Shakedown or not, the $20 billion fund British Petroleum will compensate Gulf Coast residents from for the spill is going to provide some needed help.
While all the details of how it will work aren't yet final, here is a general rundown of what's known so far, what it will and won't provide in compensation and how to file claims.
How it has worked: Up to now, individual claims had to be filed with BP. They were then processed by BP's contractor ESIS and BP made a determination of whether to pay them.
Victims dissatisfied with BP's decision could file a claim with the federal Oil Spill Liability Trust Fund (a fund that was established by Congress after the 1989 Exxon Valdez oil spill) or go to court. So far, more than 66,000 claims have been filed and more than $81 million disbursed, but there have complaints that slow processing was endangering families.
The $20 billion fund as announced by President Obama and BP will change that.
How it will work: The White House blog says that the agreement for the $20 billion fund will completely remove BP from decisions on claims validity and on the amount to be paid.
Instead, both will be decided by a body to be called the "Independent Claims Facility." It will be run Kenneth Feinberg, who administered the 9/11 Victim's Compensation Fund. Decisions on claims are supposed to be made within 90 days of a claim being filed.
The administration is promising that the switch from BP processing will be seamless. Victims should go ahead and use the current claim forms.
Appeals: An additional step will be added for victims dissatisfied with any claim determination. A three-judge panel will serve as the first step in appealing any decision by the fund administrator. Victims retain the option of seeking money from the Oil Spill Liability Trust Fund or heading to court. BP can only appeal claims over $500,000.
Who can and can't file: The fund is aimed at individuals and businesses harmed by the spill, according to the White House blog.
That includes fishermen, hotels, restaurants and many others. Claims by local, state, tribal and federal governments, including those to repair environmental damage, still have to be filed with BP and will be separately handled. Rig workers who lost their jobs will get unemployment compensation from a separate program that is funded through a $100 million contribution from BP.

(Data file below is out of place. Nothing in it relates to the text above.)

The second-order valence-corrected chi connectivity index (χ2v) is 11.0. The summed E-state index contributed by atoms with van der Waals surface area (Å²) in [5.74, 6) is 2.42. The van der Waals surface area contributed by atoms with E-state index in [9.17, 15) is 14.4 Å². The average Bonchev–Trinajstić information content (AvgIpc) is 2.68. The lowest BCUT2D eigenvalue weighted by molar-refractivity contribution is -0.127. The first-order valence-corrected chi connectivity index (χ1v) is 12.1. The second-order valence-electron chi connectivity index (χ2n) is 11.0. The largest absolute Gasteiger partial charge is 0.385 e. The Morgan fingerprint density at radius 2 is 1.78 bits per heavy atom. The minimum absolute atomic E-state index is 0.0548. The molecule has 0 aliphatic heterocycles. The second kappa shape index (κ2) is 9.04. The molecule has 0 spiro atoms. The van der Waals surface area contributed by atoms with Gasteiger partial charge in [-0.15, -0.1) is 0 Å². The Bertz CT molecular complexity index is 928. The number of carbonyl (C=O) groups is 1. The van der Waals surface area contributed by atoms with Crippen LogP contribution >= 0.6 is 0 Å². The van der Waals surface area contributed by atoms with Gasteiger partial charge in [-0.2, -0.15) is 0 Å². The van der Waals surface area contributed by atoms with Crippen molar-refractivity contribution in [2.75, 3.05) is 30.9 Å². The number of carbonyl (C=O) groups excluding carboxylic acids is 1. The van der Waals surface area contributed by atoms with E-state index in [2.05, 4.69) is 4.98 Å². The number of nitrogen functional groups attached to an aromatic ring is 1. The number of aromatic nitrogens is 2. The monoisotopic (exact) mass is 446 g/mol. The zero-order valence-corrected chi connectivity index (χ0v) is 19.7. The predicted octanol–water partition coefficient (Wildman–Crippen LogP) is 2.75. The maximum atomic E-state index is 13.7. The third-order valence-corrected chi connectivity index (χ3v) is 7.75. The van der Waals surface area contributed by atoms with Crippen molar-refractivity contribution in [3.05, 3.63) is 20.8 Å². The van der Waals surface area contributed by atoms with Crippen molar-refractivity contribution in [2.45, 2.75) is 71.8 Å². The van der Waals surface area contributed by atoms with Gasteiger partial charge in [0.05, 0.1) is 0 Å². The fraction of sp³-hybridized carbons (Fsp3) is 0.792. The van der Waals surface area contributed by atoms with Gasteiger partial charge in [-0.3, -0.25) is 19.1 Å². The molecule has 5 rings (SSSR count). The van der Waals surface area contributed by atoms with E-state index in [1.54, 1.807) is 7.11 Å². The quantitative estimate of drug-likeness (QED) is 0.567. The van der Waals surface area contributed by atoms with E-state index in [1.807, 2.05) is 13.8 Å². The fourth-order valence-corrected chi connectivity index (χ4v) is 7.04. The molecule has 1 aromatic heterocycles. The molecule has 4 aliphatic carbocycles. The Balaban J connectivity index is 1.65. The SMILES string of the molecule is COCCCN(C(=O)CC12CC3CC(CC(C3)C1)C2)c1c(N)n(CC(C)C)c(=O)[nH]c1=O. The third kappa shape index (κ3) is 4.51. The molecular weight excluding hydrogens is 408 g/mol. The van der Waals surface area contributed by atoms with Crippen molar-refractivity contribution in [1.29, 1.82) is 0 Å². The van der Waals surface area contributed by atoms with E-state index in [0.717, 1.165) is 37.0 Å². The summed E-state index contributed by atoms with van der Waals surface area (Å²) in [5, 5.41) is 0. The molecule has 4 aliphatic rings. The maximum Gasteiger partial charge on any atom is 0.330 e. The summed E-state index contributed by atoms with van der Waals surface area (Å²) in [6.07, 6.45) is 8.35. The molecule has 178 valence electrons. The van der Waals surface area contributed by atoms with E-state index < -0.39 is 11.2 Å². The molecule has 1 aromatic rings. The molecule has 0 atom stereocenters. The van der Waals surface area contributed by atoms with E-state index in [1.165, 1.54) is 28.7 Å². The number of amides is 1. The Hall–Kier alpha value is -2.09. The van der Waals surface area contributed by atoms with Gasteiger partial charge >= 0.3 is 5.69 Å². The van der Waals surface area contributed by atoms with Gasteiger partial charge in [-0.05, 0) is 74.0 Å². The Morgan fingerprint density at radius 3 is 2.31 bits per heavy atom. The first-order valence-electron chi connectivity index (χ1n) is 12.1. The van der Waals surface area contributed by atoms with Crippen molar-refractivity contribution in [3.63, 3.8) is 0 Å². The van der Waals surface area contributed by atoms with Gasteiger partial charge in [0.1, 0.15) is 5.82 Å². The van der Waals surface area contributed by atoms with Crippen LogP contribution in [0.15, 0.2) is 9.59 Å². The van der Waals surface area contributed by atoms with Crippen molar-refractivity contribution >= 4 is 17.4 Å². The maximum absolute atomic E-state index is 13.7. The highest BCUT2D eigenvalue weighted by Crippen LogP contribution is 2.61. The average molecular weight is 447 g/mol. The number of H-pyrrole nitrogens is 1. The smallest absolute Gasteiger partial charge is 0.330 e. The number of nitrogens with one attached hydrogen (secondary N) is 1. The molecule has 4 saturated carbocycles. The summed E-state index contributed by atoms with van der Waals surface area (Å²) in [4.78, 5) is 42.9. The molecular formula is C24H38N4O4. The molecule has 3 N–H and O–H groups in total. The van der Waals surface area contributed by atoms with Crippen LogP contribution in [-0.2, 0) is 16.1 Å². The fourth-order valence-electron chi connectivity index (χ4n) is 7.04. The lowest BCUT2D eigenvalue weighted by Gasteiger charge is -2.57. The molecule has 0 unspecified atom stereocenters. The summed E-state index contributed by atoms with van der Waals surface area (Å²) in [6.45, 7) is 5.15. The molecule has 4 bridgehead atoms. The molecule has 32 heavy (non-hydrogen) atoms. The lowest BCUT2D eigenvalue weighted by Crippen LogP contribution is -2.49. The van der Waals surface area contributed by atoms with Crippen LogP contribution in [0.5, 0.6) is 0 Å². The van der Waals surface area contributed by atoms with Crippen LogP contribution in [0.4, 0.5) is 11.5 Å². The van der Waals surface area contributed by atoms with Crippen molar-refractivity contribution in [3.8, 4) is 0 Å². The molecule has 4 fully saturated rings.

How often can claims be filed? Very often. With the length of the spill's impact still unknown, the plan is to offer victims the chance to file multiple claims based on losses to date.
How will the validity and amounts to be paid be determined? That's still uncertain. The White House blog said Feinberg will develop standards for recoverable claims that will be published.
What if the $20 billion isn't enough? White House officials say the fund is an initial down payment toward claims but not a liability cap.
How quickly will claims be paid? Hopefully faster. White House officials didn't offer a specific time but made clear they wanted something faster.
The administration in announcing the new program said a major target was speeding up the processing of claims.
"There is a claims process today. We all realize it's not working the way we want it to work," said Carol Browner, assistant to the President for energy and climate change, at a White House press conference announcing the agreement. "That's part of why we reached this agreement. What this gives us is the assurances so that we can make sure that the people, the small businesses that have been impacted can get their claims paid in a timely manner."
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